A sore Achilles heel is caused by a strain of the Achilles’ tendon, which is the longest tendon in the body. It connects muscle to the bone on the back of your foot and can become strained or torn due to over exertion or trauma, and frequently occurs after heavy exercise such as running or hiking.
You will feel pain and tightening of the Achilles’ tendon and a resulting loss of flexibility and movement of your foot. Often, the back of the ankle will swell and knot up and turn a reddish color.
But the most unmistakable sign will be the acute pain that you feel when putting any pressure on your heel. Achilles tendinitis is often extremely painful, even when simply resting in bed.
The Achilles is notorious for taking a long time to heal, so prepare to be patient during the healing process. Sometimes the strains can take months to fully heal, and can seemingly go away only to reappear again during times of strenuous exertion.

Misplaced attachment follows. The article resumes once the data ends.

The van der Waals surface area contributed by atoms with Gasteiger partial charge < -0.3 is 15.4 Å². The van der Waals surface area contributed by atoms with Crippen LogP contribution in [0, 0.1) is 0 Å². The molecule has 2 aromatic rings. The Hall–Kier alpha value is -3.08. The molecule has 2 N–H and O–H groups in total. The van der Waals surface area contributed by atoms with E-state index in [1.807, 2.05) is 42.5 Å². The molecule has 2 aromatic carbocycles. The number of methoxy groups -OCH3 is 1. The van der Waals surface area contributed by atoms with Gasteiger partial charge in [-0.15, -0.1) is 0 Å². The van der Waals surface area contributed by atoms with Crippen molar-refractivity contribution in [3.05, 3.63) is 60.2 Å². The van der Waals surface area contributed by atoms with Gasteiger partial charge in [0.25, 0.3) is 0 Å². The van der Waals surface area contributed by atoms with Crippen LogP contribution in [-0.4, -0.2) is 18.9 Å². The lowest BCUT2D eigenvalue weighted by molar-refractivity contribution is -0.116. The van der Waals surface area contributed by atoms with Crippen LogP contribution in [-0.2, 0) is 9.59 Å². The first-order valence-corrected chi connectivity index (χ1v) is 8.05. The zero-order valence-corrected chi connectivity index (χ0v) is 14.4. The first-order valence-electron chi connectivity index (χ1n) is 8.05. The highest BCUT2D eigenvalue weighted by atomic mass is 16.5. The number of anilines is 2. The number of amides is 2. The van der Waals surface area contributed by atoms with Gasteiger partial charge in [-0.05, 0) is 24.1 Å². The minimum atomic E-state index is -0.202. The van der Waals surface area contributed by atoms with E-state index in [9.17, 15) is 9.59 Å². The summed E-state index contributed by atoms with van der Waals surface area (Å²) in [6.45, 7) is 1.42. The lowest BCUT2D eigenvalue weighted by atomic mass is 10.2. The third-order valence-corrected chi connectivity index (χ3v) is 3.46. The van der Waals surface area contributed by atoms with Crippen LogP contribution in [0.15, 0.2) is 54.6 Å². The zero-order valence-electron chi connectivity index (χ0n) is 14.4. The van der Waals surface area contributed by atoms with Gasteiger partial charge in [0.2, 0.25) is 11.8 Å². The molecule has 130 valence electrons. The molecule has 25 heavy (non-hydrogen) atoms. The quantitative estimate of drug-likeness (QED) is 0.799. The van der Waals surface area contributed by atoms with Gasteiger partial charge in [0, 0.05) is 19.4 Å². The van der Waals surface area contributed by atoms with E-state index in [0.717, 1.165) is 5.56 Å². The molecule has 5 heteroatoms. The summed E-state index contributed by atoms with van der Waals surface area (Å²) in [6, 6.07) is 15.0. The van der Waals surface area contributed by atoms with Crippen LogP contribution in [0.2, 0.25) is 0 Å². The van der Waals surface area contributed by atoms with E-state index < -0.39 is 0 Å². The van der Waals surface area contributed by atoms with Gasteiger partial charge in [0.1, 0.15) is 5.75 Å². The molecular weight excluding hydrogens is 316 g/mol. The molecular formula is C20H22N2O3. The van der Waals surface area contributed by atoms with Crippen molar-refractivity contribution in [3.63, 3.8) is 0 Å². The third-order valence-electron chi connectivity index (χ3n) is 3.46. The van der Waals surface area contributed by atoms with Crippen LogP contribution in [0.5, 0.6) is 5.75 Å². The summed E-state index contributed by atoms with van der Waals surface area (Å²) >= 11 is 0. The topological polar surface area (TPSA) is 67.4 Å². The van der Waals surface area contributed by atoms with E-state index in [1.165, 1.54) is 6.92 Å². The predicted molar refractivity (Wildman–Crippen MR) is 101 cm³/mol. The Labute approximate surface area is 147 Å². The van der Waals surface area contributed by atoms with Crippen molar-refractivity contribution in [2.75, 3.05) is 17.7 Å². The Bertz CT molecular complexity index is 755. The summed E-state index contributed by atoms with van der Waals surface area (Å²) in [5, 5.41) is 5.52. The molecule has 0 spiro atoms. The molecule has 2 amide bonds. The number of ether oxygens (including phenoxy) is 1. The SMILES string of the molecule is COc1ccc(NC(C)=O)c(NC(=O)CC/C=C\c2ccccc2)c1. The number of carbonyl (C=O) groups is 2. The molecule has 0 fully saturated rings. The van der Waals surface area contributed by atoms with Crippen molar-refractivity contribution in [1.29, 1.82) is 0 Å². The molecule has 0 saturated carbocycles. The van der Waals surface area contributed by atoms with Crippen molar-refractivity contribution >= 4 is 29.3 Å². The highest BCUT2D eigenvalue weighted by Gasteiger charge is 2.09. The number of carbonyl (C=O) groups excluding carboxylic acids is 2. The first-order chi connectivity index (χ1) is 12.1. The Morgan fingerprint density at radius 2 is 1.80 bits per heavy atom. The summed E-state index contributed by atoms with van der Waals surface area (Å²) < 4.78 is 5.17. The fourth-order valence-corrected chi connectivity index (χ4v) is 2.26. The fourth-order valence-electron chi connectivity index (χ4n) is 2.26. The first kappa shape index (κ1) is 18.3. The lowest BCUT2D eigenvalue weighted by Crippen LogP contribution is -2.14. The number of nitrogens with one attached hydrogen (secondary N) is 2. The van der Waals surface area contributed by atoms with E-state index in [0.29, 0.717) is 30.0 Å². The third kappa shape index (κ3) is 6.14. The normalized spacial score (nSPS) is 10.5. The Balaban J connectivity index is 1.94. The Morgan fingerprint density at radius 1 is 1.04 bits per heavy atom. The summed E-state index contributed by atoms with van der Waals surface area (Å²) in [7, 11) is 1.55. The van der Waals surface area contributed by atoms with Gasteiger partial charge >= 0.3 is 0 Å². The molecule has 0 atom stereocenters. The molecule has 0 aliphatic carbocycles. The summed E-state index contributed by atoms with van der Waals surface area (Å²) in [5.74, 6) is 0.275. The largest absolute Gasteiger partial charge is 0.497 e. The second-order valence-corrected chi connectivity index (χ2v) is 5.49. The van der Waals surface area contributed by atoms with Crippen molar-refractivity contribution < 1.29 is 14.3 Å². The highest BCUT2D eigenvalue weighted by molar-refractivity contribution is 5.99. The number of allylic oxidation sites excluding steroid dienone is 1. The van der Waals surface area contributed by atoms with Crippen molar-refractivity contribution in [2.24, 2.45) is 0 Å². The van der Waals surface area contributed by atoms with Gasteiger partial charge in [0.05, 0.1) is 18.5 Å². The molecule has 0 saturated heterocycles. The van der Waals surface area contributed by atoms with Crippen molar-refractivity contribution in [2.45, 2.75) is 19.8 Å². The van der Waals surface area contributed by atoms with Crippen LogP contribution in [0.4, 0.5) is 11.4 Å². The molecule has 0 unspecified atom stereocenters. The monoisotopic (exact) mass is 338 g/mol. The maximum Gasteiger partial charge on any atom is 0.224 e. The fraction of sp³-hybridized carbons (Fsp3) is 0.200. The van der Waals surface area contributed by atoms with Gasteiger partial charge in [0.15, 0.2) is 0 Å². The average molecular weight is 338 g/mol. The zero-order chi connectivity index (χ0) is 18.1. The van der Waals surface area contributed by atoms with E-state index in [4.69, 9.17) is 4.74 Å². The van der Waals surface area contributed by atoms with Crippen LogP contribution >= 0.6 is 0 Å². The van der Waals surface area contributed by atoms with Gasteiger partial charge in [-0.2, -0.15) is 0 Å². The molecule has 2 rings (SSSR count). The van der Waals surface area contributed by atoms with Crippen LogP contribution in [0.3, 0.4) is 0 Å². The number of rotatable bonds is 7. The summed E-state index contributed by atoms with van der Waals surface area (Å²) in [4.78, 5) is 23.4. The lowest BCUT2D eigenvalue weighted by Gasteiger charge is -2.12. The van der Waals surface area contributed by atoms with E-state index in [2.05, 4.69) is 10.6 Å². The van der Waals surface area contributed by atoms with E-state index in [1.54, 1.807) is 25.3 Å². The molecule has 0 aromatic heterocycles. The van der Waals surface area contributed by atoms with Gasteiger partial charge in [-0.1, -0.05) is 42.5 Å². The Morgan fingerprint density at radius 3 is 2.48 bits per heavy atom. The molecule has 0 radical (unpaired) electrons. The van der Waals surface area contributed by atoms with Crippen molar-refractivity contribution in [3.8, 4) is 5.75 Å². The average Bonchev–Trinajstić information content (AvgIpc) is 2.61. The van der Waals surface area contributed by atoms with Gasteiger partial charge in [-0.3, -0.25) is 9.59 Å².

The best course is to simply rest your feet and allow the tendon time to heal. Any strain put on your Achilles’ will only serve to aggravate and tweak your strain. Try to avoid climbing stairs because that puts great pressure on your Achilles’ tendon.
Your doctor can prescribe muscle relaxers, anti inflammatory, and pain medication to help you deal with the stiffness and soreness. He may also ask that you wear a soft cast, or walking boot to help immobilize the tendon and reduce the risk of further strain.
Hot and cold treatment may also be used on the area. Ice packs can be applied to reduce swelling, and soaking the heel in a hot bath can also do wonders.
The amount time it takes for sore Achilles heel to go away will range from several days to several months. Because the foot gets less blood flow than the rest of the body, it tends to heal much more slowly.
Before undertaking any physical exertion, always stretch your muscles properly to increase their flexibility and range of motion. Gradually increase your level of exertion to give the muscles and tendons a chance to warm up, as this will reduce the risk of a strain or tear.